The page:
The death of Supreme Court Justice Antonin Scalia while quail hunting at a ranch in West Texas brought forth one of the stranger combinations of sensationalism and conspiracy theorizing in recent memory.
Leaving aside the genuinely puzzling aspects of the case, such as the haphazard inquest and investigation, the media immediately latched onto the involvement of the “secretive” hunting society, the International Order of St. Hubertus. Even NPR, which wears its liberal sympathies on its sleeve but is usually fairly restrained, leapt aboard the bandwagon to depict the St. Hubertus types as a cross between the Freemasons and the Spanish Inquisition, with a touch of Satanism thrown in.
One program, which is a joint effort of the BBC in England and public radio in the U.S., dredged up an “historian” to enlighten its listeners as to the history and activities of the Order. For those who like their news delivered with cheap shots, it was made to order. Out of the “historian’s” snide comments, however, one managed to glean that the order was founded more than three centuries ago, combines religious beliefs with love of hunting and animals, and has included some very prominent people in its membership.
An early member was the Holy Roman Emperor, and the society was named for St. Hubertus. The story of his vision while hunting stag is one of Christianity’s enduring legends, and St. Hubert is the patron saint of hunters. It is largely because of St. Hubert that hunting’s code of ethics and morality evolved through the centuries, so what could be more natural than to name a society of ethical hunters after him?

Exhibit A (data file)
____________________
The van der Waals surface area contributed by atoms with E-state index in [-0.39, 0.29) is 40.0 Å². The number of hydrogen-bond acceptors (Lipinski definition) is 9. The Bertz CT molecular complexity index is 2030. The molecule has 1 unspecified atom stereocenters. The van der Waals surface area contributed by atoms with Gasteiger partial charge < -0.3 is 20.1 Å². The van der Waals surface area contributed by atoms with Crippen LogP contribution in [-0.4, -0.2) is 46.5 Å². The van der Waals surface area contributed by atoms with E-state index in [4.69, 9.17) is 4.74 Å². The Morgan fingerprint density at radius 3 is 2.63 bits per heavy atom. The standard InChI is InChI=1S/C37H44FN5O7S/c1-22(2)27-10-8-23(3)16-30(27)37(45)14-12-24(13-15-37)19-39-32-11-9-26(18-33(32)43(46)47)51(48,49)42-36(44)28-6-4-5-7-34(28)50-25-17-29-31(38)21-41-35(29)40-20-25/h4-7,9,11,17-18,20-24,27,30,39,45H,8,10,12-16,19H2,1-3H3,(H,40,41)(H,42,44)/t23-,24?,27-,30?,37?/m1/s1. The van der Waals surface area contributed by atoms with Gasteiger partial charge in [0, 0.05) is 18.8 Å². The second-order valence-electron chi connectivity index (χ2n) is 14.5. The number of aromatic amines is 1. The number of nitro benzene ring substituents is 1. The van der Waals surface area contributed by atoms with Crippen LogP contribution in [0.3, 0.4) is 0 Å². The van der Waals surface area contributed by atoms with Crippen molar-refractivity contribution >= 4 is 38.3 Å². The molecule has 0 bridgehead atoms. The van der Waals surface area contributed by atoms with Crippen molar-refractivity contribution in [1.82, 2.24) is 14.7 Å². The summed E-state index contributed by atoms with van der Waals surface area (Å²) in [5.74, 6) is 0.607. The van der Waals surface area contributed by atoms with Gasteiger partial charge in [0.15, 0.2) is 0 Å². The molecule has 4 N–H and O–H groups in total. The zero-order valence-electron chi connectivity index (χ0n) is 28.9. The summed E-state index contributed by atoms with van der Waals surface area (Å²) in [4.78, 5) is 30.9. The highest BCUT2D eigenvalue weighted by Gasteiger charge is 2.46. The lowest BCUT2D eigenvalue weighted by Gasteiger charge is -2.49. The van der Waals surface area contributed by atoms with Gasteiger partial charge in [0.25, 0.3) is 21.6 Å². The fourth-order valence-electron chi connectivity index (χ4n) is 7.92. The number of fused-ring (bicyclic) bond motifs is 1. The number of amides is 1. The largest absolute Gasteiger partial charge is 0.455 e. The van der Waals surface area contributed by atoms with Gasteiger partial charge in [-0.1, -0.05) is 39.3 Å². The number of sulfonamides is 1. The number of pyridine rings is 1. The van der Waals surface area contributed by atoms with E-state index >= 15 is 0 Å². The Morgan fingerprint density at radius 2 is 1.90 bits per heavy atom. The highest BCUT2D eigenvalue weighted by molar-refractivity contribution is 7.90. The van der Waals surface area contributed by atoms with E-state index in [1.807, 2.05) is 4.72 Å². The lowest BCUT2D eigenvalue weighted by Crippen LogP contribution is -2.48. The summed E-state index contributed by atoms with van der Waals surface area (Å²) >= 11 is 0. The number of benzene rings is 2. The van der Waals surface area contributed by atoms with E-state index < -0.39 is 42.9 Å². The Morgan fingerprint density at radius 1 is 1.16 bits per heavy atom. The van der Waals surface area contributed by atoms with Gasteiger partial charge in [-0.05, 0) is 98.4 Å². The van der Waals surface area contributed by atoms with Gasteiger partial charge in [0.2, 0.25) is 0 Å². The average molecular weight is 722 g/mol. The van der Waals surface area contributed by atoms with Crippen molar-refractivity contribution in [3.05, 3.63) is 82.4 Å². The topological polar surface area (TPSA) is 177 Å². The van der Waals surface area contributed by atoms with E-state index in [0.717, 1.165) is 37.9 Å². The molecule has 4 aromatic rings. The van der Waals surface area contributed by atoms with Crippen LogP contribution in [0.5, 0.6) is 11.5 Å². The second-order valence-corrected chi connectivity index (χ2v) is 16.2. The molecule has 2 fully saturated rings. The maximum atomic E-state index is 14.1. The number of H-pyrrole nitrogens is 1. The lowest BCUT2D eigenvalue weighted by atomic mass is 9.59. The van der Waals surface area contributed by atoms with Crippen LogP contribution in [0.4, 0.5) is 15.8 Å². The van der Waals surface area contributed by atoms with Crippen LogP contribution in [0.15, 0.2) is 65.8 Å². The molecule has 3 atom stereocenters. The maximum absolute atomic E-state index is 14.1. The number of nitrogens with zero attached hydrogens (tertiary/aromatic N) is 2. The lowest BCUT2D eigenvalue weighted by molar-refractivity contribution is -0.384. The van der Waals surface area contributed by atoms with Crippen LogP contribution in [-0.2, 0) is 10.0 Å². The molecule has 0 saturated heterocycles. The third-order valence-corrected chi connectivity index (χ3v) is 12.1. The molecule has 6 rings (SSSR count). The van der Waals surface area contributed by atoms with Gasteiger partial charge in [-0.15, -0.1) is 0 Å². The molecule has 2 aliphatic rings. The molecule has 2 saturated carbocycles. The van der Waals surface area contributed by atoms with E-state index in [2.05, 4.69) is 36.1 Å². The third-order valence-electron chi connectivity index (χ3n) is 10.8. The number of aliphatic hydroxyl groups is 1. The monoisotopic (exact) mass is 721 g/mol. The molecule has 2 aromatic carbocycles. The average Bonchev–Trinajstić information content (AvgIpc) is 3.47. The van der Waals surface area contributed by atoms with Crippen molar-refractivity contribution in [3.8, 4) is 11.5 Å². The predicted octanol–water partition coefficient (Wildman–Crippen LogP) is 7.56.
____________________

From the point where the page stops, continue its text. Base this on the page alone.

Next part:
NPR keyed on two aspects of the society. One was its founder’s statement that hunting provides good training for war — not at all surprising, to me, since it was made in 1695; the other was the reference to reverence for God’s creatures. This prompted the absurd comment, “Yeah, we love God’s animals so much we want to shoot them all.”
No hunter of my acquaintance has ever said he wanted to shoot all animals. Quite the reverse. I know many hunters who work endlessly to conserve animals, both game- and non-game species, that they will never hunt, for whatever reason. They provide feed for starving deer during particularly harsh winters, put out feeders for deer and turkeys, spend hundreds of dollars a month to keep them nourished during the winter, and provide protected areas for them. How many of us will ever hunt black rhino? Or royal sable? Probably none, yet we all work to preserve them.
NPR’s final comment on the St. Hubertus Society was that it resembled “Ducks Unlimited with funny costumes.” I don’t know how funny they are. True, their ceremonial robes resemble court dress from the late 1600s, but what’s wrong with that, exactly? It seems to me that ceremonial dress is part of just about every serious organization, religious, legal or spiritual, in the world.
I kept waiting for the NPR announcer to say something like, “But seriously, folks, these people do a lot of good…” Alas, it never came. They had a few good laughs, admiring each other’s wit, and then signed off.
A couple of days later, NPR began one of its frequent fund-raising drives, using its “professional, unbiased journalism” as the hook to persuade us to contribute. Professional? Hardly. Unbiased? Absolutely not. But I shouldn’t complain. The St. Hubertus report gave me an immediate, iron-clad reason to keep my checkbook safely in its drawer.
And, just as I was writing this, what should arrive in my in-box but a press release from the Missouri Department of Conservation reporting that hunters had donated more than 223,000 pounds of venison from the hunting season just past, to the Share the Harvest campaign to help feed the hungry. That brings the total to 3.5-million pounds of meat since the program began in 1992.
What do you want to bet that will never be reported on NPR?–Terry Wieland